Taking a Fresh Look at Medical Malpractice Liabilities
At one point or another, it’s likely to happen to any healthcare organization: a patient files a medical malpractice claim. The first order of business is usually a call to your attorney and malpractice insurance carrier. But what about a call to your accounting department? Is there even an accounting implication when a malpractice claim is filed?
Before we answer that, let’s begin with…
A brief history of malpractice insurance . . .
Many years ago, in a very different health care world, most health care entities carried occurrence-basis medical malpractice insurance. These policies provide coverage for insured events occurring during the insurance contract period, regardless of the length of time that passes before the insurance company is notified of the claim. But over time, these policies became cost-prohibitive, and virtually all medical malpractice claims insurance policies became claims-made basis.
Under a claims-made policy, incidents are only covered if they are reported to the insurance carrier while the policy is in force (i.e., during the contract period for the policy). Claims-made basis policies are significantly less expensive than occurrence basis policies because the carrier’s risk is limited to only claims reported during the current contract period.
For purposes of this blog post, we’re going to assume that claims-made policies are in effect.
Is it necessary to record a liability for claims that have been filed?
Of course, it is – GAAP wouldn’t have it any other way. The FASB’s Codification states that “The ultimate costs of malpractice claims or similar contingent liabilities, which include costs associated with litigating or settling claims, shall be accrued when the incidents that give rise to the claims occur. A health care entity should evaluate its exposure to losses arising from claims and record a liability, if appropriate.” This seems straightforward. Especially for “known claims” (such as claims that have already been filed with the insurance carrier during the policy period). Simply:
- Obtain a supportable estimate of the expected liability for each claim (this usually comes from the attorney handling the claim or the insurance carrier)
- Make sure that the liability includes all anticipated expenses related to the claim (not just any amounts that may be payable to the plaintiff)
- Record the liability
See – it’s easy!
But wait! What about my insurance coverage?
GAAP addresses this as well. The FASB Codification notes that “The liability shall not be presented net of anticipated insurance recoveries. An entity that is indemnified for these liabilities shall recognize an insurance receivable at the same time that it recognizes the liability, measured on the same basis as the liability, subject to the need for a valuation allowance for uncollectible amounts.” Essentially, GAAP requires that entities evaluate the liability for the claim and the amount that is covered by insurance separately. So,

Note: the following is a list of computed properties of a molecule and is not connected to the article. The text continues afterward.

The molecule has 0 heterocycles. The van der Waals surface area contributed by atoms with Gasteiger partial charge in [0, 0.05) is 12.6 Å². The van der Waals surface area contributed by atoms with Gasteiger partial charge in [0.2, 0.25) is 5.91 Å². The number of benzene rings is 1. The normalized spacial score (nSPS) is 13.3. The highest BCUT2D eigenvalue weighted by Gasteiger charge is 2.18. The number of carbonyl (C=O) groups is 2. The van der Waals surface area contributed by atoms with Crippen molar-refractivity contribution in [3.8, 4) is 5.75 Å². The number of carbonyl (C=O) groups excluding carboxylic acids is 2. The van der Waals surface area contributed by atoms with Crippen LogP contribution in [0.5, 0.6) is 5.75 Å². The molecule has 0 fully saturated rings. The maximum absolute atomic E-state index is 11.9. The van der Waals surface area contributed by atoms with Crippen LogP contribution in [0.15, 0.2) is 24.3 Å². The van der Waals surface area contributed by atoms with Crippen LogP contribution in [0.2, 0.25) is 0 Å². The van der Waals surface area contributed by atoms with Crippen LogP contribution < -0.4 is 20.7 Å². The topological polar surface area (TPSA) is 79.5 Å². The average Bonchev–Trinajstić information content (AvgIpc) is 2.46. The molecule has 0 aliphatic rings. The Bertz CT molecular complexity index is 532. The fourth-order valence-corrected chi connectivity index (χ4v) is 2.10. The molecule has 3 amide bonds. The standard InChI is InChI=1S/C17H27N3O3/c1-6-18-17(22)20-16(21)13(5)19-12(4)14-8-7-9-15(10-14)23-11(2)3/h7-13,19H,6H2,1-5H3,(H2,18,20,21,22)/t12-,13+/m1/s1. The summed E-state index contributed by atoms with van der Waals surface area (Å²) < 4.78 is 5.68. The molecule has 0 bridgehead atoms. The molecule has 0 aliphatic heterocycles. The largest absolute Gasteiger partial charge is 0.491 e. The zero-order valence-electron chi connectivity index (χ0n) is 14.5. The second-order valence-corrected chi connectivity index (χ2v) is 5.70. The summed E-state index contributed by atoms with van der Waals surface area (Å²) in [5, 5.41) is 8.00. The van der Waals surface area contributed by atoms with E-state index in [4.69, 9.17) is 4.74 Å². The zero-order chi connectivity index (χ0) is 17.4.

- First, record a liability for the total expected amount of the claim,
- Second, record a receivable for any amounts that are expected to be covered by insurance, and
- Third, evaluate the financial capacity of the insurance carrier to actually make good on its coverage (and record an allowance on the receivable if necessary).
Don’t forget . . . there are probably some unreported claims out there too
Due to the nature of the health care industry, many malpractice claims are not filed or made known until months – or even years – after the incidents giving rise to the claims have occurred. Do we need to worry about accounting for those claims? In a word: YES. The FASB Codification is clear on this matter. It requires that the malpractice liability include ” . . . an estimate of the losses that will result from unreported incidents, which are probable of having occurred before the end of the reporting period. All relevant information, including industry experience, the entity’s own historical experience, the entity’s existing asserted claims, and reported incidents should be used in estimating the expected amount of claims.” In other words, GAAP requires that health care entities also record a liability for incurred but not reported, or “IBNR” claims.
Estimating a liability for IBNR claims is clearly more complicated than estimating liability for a known claim. Although it’s not required, health care entities frequently engage actuaries or other consultants to help develop this estimate, especially if an organization has a large number of providers and service lines.
If you have any questions on the Medical Malpractice Liabilities, please contact our team today at (503) 697-4118.